An undertaker and a zombie hunter in a steampunk/western fantasy realm is probably the least expected way to adapt The Shop Around The Corner (which is more famous in another adaptation, You’ve Got Mail). At times, the story forces itself to adhere too closely to the source material, and these stretches are unfortunately predictable. However, all of the original parts of The Undertaking of Hart and Mercy are a great success.
Mercy Birdsall is running the funeral home Birdsall and Son for her ill father while awaiting the return of her brother. The funeral home is near Tanria, a wild, magic-infused territory where, if someone dies, their spirit wanders and tries to take over other bodies. Marshal Hart Ralston’s job is to capture these spirits before they can harm people, and to return the original bodies to whichever funeral home they registered with. When that brings him to Mercy, sparks fly.
So where, you might ask, is You’ve Got Mail? Well, Hart, lonely and depressed, writes a letter to nobody as a form of self-expression, and it’s accidentally delivered by a magical mail creature to none other than Mercy. Mercy writes back. The correspondence blossoms as both characters work through personal challenges and a professional threat against Mercy’s business. Mercy proposes that the still-anonymous pen pals meet up; Hart arrives and finds out that his friend is his enemy.
And boy, this scene is full-on lifted from its predecessors.
The Shop Around the Corner:
Friend: If you don’t like Miss Novak, I can tell you, you won’t like that girl.
Friend: Because it is Miss Novak.
You’ve Got Mail:
Friend: Well… if you don’t like Kathleen Kelly, I can tell you right now… you’re not going to like this girl.
Friend: Because it *is* Kathleen Kelly.
Friend: Well, if you don’t find Mercy Birdsall attractive, you’re not going to this lady.
Friend: Yeah. Because she is Mercy Birdsall.
Please note that I’m not calling this plagiarism. The Shop Around The Corner is public domain in the United States. My concern is that hewing so closely to the original plot points does two things: makes the story too predictable if you already know it, and forces the characters to do what the original ones do even if these characters are not the same as their inspirations. I saw predictability when, for example, I knew exactly how the meet-up was going to go wrong. Forced character actions include refusing to let Hart undo the Big Mis of his pen pal identity because – well, because that’s how this story goes, not because it suited him and Mercy. This is especially problematic because, unlike in other versions, Hart and Mercy are actually having sex without him having made his confession, which made him feel manipulative.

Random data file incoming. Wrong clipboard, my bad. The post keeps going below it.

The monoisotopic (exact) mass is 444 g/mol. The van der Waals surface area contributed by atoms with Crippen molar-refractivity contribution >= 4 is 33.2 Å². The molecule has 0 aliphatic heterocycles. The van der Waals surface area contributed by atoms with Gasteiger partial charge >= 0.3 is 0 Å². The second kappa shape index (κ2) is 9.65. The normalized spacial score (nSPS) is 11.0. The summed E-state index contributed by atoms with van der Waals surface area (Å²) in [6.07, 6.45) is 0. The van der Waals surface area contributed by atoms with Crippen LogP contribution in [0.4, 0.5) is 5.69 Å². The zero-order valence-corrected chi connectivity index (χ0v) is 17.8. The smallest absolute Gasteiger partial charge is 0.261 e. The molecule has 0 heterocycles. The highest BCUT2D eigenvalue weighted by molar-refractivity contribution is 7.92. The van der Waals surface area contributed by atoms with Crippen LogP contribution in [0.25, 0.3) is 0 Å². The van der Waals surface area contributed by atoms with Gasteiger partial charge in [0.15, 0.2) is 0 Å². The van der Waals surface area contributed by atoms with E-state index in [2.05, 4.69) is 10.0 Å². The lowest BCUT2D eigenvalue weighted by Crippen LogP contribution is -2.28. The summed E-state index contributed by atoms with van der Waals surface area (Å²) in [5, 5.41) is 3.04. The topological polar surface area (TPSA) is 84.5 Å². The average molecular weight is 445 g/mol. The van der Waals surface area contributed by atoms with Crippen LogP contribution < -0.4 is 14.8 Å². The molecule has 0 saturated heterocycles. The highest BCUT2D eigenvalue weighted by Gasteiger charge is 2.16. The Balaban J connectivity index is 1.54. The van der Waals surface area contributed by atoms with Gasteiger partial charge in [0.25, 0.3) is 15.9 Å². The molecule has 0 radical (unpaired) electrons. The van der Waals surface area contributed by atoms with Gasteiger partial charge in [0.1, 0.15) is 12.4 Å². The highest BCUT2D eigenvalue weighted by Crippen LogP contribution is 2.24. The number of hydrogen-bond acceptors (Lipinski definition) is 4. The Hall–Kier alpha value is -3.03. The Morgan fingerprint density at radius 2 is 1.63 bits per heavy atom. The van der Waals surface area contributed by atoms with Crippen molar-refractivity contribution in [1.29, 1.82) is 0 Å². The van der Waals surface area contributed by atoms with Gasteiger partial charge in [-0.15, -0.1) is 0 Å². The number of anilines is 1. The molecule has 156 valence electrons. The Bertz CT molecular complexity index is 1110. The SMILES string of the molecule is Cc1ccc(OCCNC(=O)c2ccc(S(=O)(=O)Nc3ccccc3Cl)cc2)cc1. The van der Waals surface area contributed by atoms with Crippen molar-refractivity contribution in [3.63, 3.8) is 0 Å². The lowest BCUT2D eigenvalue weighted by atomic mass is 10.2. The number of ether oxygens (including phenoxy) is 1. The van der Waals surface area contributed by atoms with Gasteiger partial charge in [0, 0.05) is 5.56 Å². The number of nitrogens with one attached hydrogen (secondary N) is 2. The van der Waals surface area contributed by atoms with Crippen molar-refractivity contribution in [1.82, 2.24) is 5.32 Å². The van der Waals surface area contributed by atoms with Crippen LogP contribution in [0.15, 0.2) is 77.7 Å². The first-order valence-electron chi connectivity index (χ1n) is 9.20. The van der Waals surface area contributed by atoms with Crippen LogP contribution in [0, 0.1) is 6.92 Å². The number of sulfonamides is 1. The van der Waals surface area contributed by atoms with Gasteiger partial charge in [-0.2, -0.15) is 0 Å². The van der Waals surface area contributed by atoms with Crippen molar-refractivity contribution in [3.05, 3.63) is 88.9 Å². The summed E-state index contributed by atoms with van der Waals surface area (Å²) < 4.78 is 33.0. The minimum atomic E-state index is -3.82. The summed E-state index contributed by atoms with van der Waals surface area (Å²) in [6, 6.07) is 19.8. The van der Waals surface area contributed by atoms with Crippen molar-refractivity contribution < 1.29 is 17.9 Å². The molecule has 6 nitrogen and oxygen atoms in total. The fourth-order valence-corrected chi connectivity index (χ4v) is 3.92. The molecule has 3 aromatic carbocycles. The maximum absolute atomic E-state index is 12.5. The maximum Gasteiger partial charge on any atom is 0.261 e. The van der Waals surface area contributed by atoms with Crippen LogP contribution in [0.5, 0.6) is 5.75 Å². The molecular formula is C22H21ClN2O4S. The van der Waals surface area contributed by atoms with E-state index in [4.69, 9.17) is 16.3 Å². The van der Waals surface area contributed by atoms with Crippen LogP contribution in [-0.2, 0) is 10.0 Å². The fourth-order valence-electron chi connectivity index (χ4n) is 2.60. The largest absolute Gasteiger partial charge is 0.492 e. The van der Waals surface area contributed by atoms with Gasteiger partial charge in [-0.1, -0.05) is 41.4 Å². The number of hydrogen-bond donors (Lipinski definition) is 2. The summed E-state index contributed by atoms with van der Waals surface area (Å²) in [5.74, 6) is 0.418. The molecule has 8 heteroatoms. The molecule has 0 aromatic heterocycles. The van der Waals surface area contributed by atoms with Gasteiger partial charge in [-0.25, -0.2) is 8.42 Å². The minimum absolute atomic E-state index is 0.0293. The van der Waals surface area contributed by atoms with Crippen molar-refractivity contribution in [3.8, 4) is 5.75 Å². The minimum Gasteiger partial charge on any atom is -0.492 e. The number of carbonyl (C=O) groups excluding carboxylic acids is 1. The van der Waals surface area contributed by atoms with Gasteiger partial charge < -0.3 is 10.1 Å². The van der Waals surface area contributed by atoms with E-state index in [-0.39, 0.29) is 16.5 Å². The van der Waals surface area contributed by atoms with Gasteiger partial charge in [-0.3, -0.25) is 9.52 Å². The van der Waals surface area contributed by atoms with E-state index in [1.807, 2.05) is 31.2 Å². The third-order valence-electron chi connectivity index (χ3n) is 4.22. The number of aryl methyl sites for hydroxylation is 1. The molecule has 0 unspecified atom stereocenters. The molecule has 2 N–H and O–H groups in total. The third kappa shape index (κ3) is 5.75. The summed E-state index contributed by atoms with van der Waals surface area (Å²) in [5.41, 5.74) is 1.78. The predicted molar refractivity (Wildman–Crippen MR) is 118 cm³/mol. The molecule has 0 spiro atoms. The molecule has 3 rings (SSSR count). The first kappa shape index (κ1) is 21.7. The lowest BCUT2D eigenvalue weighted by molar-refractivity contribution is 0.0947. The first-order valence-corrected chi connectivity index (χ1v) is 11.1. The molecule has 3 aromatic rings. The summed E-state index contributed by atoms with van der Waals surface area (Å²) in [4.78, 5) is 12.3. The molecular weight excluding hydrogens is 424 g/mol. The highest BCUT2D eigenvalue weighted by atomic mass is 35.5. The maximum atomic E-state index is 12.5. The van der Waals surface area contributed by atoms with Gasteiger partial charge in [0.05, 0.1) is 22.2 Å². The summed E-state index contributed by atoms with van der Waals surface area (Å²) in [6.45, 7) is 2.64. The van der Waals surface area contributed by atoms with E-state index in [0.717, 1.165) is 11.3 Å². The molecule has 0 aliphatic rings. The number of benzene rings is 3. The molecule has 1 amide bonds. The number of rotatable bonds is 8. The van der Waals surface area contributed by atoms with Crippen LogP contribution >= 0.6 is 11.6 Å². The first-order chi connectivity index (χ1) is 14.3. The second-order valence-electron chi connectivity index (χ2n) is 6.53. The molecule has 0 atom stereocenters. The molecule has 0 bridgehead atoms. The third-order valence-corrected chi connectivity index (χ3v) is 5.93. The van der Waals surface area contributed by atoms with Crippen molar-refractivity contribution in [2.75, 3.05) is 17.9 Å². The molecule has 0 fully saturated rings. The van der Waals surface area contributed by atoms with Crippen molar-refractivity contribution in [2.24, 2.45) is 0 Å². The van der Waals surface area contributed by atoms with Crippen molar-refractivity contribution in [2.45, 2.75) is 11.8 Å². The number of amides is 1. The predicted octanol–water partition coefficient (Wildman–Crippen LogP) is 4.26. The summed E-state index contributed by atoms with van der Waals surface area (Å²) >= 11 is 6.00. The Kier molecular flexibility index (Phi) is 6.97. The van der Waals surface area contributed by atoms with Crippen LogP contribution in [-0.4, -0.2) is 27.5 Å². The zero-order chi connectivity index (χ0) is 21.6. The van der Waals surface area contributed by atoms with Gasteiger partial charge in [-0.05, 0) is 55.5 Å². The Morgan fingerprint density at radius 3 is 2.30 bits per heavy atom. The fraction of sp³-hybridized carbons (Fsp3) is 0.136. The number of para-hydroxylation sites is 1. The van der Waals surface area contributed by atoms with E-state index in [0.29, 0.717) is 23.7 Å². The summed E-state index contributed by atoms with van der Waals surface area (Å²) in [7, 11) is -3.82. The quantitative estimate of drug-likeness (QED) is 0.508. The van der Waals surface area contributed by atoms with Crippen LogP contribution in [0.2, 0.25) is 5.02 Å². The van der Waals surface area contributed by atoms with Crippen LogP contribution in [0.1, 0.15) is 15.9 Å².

I wish that the author had written this as a wildly out-there You’ve Got Mail fanfic, and then gone back and said ‘What of this do I really have to keep?’ When Amy Heckerling made Clueless, she realized the Frank and Jane Churchill subplot didn’t do anything for her setting, so she made Christian, Frank’s analogue, gay. I wish Undertaking had simply not gone for the meetup, or flipped the scene and let Mercy realize who Hart was, or made the meetup actually fail – something to make it true to the characters as she has adapted them, and less predictable to readers who know the story.
And the author could definitely have pulled it off! Her handling of the threatened-business plot point is deft and original. Mercy’s funeral home, with its boutique and personal service, is threatened by the predatory business practices of a chain funeral parlor. This allows the author to show, not just tell, that Mercy is truly called to her profession, to honor the dead and comfort the living. We also see Mercy’s resourcefulness, and there’s plot tension as she puzzles out what motivates the chain to come after her business and how she can stay afloat when they interfere. It’s a perfect example of keeping what works but adding originality, not simply transcribing a story I’ve already read.
Hart is also a well-developed character with strong ties to his profession and complex motivations. See, Hart is the son of a god, although he doesn’t know which one. As a half-god, he doesn’t know if he will or won’t be immortal himself. So it’s not just the pain of the terrible losses he has suffered (his mother, a father-figure marshal, and his beloved dog) which cause him to avoid relationships. It’s also the fact that if he’s immortal, he’s looking at an eternity of loss. Watching him struggle against becoming a mentor to Penrose Duckers, Hart’s ‘sidekick’ marshal-in-training, is emotionally important (and often hilarious) because it shows him opening up to more than Mercy. It’s so nice to see a book where it isn’t solely up to the heroine to teach the hero to form human connections.
And the setting! The magical wild-west vibe of the town is unique, and the magic world of the humans, gods, and animated dead is developed with depth and authenticity. Religion, too, is developed, in prayers, in the rituals of Mercy’s preparations of the dead, and in Hart’s family history.
Overall, I think it’s great that people can create vibrant new intellectual property from old characters and frameworks. The Undertaking of Hart and Mercy was a strong read, with an excellent setting and generally strong characters. It needed, however, to go a little bit farther from its roots to reach its full potential.
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